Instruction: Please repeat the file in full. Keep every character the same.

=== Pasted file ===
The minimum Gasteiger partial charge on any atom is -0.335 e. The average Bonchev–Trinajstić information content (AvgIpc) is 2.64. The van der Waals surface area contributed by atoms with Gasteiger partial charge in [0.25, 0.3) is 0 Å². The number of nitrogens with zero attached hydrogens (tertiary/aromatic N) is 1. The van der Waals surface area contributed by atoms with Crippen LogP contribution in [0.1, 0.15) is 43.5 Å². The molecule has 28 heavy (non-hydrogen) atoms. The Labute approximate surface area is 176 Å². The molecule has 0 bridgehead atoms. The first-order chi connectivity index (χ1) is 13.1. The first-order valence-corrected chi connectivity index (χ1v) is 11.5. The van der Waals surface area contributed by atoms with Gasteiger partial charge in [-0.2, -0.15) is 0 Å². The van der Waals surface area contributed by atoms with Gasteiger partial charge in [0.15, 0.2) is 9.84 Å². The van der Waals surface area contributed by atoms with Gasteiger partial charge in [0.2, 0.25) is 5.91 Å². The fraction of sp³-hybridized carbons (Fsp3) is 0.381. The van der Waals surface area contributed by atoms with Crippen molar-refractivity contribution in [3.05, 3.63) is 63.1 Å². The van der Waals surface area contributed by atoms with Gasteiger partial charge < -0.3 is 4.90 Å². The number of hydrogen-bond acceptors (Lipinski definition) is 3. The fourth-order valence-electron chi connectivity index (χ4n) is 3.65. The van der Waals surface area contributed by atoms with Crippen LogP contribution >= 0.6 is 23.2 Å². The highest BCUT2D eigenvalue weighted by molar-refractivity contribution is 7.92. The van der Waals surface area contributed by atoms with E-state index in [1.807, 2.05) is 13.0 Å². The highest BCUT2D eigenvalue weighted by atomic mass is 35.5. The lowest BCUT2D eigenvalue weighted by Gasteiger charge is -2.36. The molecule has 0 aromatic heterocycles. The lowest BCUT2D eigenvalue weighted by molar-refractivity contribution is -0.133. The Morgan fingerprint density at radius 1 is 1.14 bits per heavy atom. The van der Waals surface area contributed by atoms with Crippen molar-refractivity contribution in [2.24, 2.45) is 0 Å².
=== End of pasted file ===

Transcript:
The minimum Gasteiger partial charge on any atom is -0.335 e. The average Bonchev–Trinajstić information content (AvgIpc) is 2.64. The van der Waals surface area contributed by atoms with Gasteiger partial charge in [0.25, 0.3) is 0 Å². The number of nitrogens with zero attached hydrogens (tertiary/aromatic N) is 1. The van der Waals surface area contributed by atoms with Crippen LogP contribution in [0.1, 0.15) is 43.5 Å². The molecule has 28 heavy (non-hydrogen) atoms. The Labute approximate surface area is 176 Å². The molecule has 0 bridgehead atoms. The first-order chi connectivity index (χ1) is 13.1. The first-order valence-corrected chi connectivity index (χ1v) is 11.5. The van der Waals surface area contributed by atoms with Gasteiger partial charge in [-0.2, -0.15) is 0 Å². The van der Waals surface area contributed by atoms with Gasteiger partial charge in [0.15, 0.2) is 9.84 Å². The van der Waals surface area contributed by atoms with Gasteiger partial charge in [0.2, 0.25) is 5.91 Å². The fraction of sp³-hybridized carbons (Fsp3) is 0.381. The van der Waals surface area contributed by atoms with Crippen molar-refractivity contribution in [3.05, 3.63) is 63.1 Å². The van der Waals surface area contributed by atoms with Gasteiger partial charge < -0.3 is 4.90 Å². The number of hydrogen-bond acceptors (Lipinski definition) is 3. The fourth-order valence-electron chi connectivity index (χ4n) is 3.65. The van der Waals surface area contributed by atoms with Crippen LogP contribution >= 0.6 is 23.2 Å². The highest BCUT2D eigenvalue weighted by molar-refractivity contribution is 7.92. The van der Waals surface area contributed by atoms with E-state index in [1.807, 2.05) is 13.0 Å². The highest BCUT2D eigenvalue weighted by atomic mass is 35.5. The lowest BCUT2D eigenvalue weighted by Gasteiger charge is -2.36. The molecule has 0 aromatic heterocycles. The lowest BCUT2D eigenvalue weighted by molar-refractivity contribution is -0.133. The Morgan fingerprint density at radius 1 is 1.14 bits per heavy atom. The van der Waals surface area contributed by atoms with Crippen molar-refractivity contribution in [2.24, 2.45) is 0 Å².